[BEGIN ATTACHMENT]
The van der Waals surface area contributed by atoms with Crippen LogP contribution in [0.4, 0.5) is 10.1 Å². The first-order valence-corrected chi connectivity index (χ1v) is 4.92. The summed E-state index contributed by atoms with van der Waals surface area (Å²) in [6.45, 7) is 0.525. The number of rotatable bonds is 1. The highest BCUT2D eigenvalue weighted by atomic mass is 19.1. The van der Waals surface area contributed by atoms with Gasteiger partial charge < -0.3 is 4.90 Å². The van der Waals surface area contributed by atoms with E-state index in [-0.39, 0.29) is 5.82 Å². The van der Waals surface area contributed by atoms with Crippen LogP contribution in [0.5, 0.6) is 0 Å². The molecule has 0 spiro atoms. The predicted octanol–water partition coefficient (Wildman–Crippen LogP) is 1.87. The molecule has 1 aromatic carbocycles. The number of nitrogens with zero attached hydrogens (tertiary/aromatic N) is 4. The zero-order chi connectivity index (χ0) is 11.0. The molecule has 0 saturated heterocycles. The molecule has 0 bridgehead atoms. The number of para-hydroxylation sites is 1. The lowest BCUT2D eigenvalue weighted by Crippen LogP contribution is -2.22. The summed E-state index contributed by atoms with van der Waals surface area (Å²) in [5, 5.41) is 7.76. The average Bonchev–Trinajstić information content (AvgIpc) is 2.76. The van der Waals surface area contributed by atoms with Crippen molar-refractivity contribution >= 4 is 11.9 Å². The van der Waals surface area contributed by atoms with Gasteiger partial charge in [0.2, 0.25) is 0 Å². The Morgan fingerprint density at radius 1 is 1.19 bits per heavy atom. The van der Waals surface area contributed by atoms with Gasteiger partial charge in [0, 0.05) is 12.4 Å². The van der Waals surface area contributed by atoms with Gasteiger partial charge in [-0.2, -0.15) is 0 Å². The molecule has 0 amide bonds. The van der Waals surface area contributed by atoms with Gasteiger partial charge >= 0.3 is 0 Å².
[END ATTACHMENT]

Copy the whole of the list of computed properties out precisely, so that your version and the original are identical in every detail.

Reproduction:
The van der Waals surface area contributed by atoms with Crippen LogP contribution in [0.4, 0.5) is 10.1 Å². The first-order valence-corrected chi connectivity index (χ1v) is 4.92. The summed E-state index contributed by atoms with van der Waals surface area (Å²) in [6.45, 7) is 0.525. The number of rotatable bonds is 1. The highest BCUT2D eigenvalue weighted by atomic mass is 19.1. The van der Waals surface area contributed by atoms with Gasteiger partial charge < -0.3 is 4.90 Å². The van der Waals surface area contributed by atoms with E-state index in [-0.39, 0.29) is 5.82 Å². The van der Waals surface area contributed by atoms with Crippen LogP contribution in [0.5, 0.6) is 0 Å². The molecule has 0 spiro atoms. The predicted octanol–water partition coefficient (Wildman–Crippen LogP) is 1.87. The molecule has 1 aromatic carbocycles. The number of nitrogens with zero attached hydrogens (tertiary/aromatic N) is 4. The zero-order chi connectivity index (χ0) is 11.0. The molecule has 0 saturated heterocycles. The molecule has 0 bridgehead atoms. The number of para-hydroxylation sites is 1. The lowest BCUT2D eigenvalue weighted by Crippen LogP contribution is -2.22. The summed E-state index contributed by atoms with van der Waals surface area (Å²) in [5, 5.41) is 7.76. The average Bonchev–Trinajstić information content (AvgIpc) is 2.76. The van der Waals surface area contributed by atoms with Crippen molar-refractivity contribution >= 4 is 11.9 Å². The van der Waals surface area contributed by atoms with Gasteiger partial charge in [0.2, 0.25) is 0 Å². The Morgan fingerprint density at radius 1 is 1.19 bits per heavy atom. The van der Waals surface area contributed by atoms with Gasteiger partial charge in [0, 0.05) is 12.4 Å². The van der Waals surface area contributed by atoms with Gasteiger partial charge in [-0.2, -0.15) is 0 Å². The molecule has 0 amide bonds. The van der Waals surface area contributed by atoms with Gasteiger partial charge >= 0.3 is 0 Å².